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So the nut that's in the power valve on an ole 2 smoke I got is stripping, and for whatever reason, so are all the bolts and nuts on just this bike , could be that it's so old, but there is really no way I can get into the power valve and Remove the nut without it stripping worse, any ideas? Btw it's the nut that secures the cylinder.

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I think it might be the nut operating the wrench that might be the problem. just kidding but on a serious note there must be something your doing wrong, whether its you or your tools, that's causing every nut and bolt to strip.

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Well it's just in this bike, same tools I've used for the other 30 bikes I've had, never had this problem, all the bolts on this bike seem SUPER SOFT

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if its the threads that are stripped I usually try to pry on the bolt or nut while unscrewing it. if its the head that's stripped I usually use vice grips or a pipe wrench to grip. I don't know what the bolt your trying to get out looks like or what kind of access you have but those are usually my go to methods.

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if its the threads that are stripped I usually try to pry on the bolt or nut while unscrewing it. if its the head that's stripped I usually use vice grips or a pipe wrench to grip. I don't know what the bolt your trying to get out looks like or what kind of access you have but those are usually my go to methods.

It's the nut not the treads

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Use 6 pt sockets/wrenches

Sockets and wrenches do wear out

For a rounded nut a vice grip 'might' work though it will squeeze the nut on the threads. instead, cut a slot in the nut or use a nut splitter and left the nut off.

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if it's an old bike it could have already been damaged before and you are just finishing it off.   I have had a few older bikes that were just a mess from previous owners but mostly with the threads of holes being partially stripped or bolts being broken off in the threads.  I had a 92 ktm 300 that the casting and threads felt like butter, a torque wrench on that bike was a must.  

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Get a needle nose pair of vice grips and lock 'em on. Pull out while turning.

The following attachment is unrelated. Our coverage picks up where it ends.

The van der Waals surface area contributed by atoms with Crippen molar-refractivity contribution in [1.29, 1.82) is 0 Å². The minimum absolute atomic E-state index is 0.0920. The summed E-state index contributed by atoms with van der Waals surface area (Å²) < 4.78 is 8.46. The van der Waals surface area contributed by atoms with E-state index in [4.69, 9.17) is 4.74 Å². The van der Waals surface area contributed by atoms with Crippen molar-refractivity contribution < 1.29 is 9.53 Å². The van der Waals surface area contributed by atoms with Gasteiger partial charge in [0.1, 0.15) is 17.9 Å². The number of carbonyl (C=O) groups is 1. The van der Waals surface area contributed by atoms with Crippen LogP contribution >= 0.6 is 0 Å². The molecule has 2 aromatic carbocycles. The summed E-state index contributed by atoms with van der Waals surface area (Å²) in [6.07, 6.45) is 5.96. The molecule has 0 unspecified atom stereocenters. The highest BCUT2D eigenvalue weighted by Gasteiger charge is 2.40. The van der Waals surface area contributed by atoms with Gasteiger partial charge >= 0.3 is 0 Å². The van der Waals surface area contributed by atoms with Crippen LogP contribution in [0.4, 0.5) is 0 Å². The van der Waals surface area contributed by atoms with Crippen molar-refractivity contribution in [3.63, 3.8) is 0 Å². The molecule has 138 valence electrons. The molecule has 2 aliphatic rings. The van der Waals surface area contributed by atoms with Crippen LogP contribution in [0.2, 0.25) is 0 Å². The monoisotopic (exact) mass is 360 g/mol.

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Get a needle nose pair of vice grips and lock 'em on. Pull out while turning.

I'll give that a try.
if it's an old bike it could have already been damaged before and you are just finishing it off.   I have had a few older bikes that were just a mess from previous owners but mostly with the threads of holes being partially stripped or bolts being broken off in the threads.  I had a 92 ktm 300 that the casting and threads felt like butter, a torque wrench on that bike was a must.  

I was using a torque wrench to get them off even nuts are all butter

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I have a friends ttr125 in my garage at the moment doing a little resto and the ding dong has also stripped every single thread on the bike.  Nightmare!  Pisses me off so bad that some people do chin-ups on their 1/4" wrench when fastening bolts  :foul:

Edit: Thinking about it further, all the stripped threads on said ttr are on the frame side i.e. female fasteners/internal threads.  I think this has everything to do with the fact that ttr's are made of cheap steel in Vietnam or wherever they're built.  I'm 99% sure ttrs are not made in Japan as well as many other cheaper lesser Jap bikes.  WHat kinda bike are we talking about here, OP? 

Edited by Kangaroo_Smasher

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9 hours ago, Kibmj43 said:


I'll give that a try.
I was using a torque wrench to get them off even nuts are all butter

NEVER use a torque wrench to loosen bolts or nuts. you now have a useless torque wrench.

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NEVER use a torque wrench to loosen bolts or nuts. you now have a useless torque wrench.

Sorry that was a typo, I ment on* , the nuts are all butter, but I got it off

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Use a chisel.  Start with it 90 degrees to the nut.  Start tapping with lots of little taps.  As you are tapping slowly start angling the chisel such that it's trying to knock the nut counter clockwise.  The first couple times the chisel will slip off.  When it slips off start back at the 90 degree position and do it again.  Eventually two things are going to happen.  First you'll remove some material from the nut which loosens it's grip big time.  Secondly you'll form a notch for the chisel to catch in so all those little taps when the chisel is angled spin the nut loose.

This works like a charm.

Edited by Doc_d

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Use a chisel.  Start with it 90 degrees to the nut.  Start tapping with lots of little taps.  As you are tapping slowly start angling the chisel such that it's trying to knock the nut counter clockwise.  The first couple times the chisel will slip off.  When it slips off start back at the 90 degree position and do it again.
This works like a charm.

I already got it, using this method, struggle struggle struggle, blow do that, blow torch, let it cool and fill it full of knocker loose, let it sit over night, do that again and boom could have blown that beauty off
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